In my opinion, this is precisely the greatest beauty of Ragtime: it doesn’t outright declare any doctrines or philosophies to be correct, but rather, it successfully presents ideas which push us to think and come to our own conclusions.
In my opinion, few authors are capable of skirting this line as adeptly as Doctorow has in this novel, another reason why it remains a classic to this day.
A Wild Adventure Through the Ridiculous
Today, it isn’t exactly a big deal to see works of fiction using real characters in imaginary situations for any number of purposes, ranging from simple fun and curiosity to making important statements.
Before Ragtime came along though, it hadn’t really occurred to anyone to walk down this path in literature, at least not in a comparably meaningful way.
In other words, the concept hadn’t been developed and refined back then, which I think is partially to blame for the nature of the narrative, which I have to admit is hard to follow even if you’re used to disjointed storytelling. It doesn’t necessarily make it bad at all, but be warned it does take some actual effort to follow, and you might have to reread some passages here and there.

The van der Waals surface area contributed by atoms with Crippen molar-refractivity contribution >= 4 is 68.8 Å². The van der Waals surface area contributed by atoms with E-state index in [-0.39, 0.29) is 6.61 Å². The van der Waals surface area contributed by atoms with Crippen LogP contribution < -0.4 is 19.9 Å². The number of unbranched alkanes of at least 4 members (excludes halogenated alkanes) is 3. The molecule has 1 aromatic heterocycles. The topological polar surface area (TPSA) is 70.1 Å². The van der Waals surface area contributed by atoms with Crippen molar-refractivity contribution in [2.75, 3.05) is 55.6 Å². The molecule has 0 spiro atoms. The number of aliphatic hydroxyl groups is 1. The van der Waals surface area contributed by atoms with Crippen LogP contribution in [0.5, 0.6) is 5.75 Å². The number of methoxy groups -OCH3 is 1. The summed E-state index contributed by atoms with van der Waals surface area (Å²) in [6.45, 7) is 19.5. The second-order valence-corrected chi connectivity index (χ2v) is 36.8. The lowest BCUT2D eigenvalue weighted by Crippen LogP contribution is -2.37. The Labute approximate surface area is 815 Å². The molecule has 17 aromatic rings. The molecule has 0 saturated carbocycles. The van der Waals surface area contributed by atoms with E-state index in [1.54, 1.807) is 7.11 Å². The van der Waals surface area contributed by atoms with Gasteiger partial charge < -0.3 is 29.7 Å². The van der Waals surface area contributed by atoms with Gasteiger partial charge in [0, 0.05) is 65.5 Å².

What does make up for it though, in my opinion of course, is the pace set by the episodic nature of the stories we are being told and all the larger-than-life figures they involve.
From one story to the next, none of them last an excessively long time, and there is very much a constant sense of motion, even if we’re uncertain where it is exactly we’re moving to.
Despite quite obviously writing this book to put on paper his various observations and meditations about the country, Doctorow still placed a great deal of attention in making it entertaining.
The adventures we see the various characters go on are never boring for a second, always trying to subtly teach us a bit of something or just shine the light on a specific aspect of American life.
I should point out though, the book does become less and less confusing the further you get into it, in large part due to formerly-inexplicable elements being given meaning as we learn more about them. At first many characters thoughts, actions and reactions might puzzle or stump us, but we always end up seeing, one way or another, the logical chain of events which led to this point.
The Final Verdict
Ragtime by E.L. Doctorow is very rightfully considered a classic of literature, and while it is classified as historical fiction, I think it’s safe to say it transcends the concept of genres.
If you’re looking for a more profound novel which examines the American condition in a unique manner still very relevant today, then you should definitely acquaint yourself with this essential classic.
E.L. (Edgar Lawrence) Doctorow
(January 6, 1931 – July 21, 2015)
E.L. Doctorow is an American author whose works of historical fiction are rightfully renowned across the globe for their profound nature.
He won a number of awards for his works, including the National Book Critics Circle Award for Ragtime, the National Book Award for Fiction for World’s Fair., as well as the PEN/Faulkner and William Dean Howells Medal awards for Billy Bathgate, just to name a few.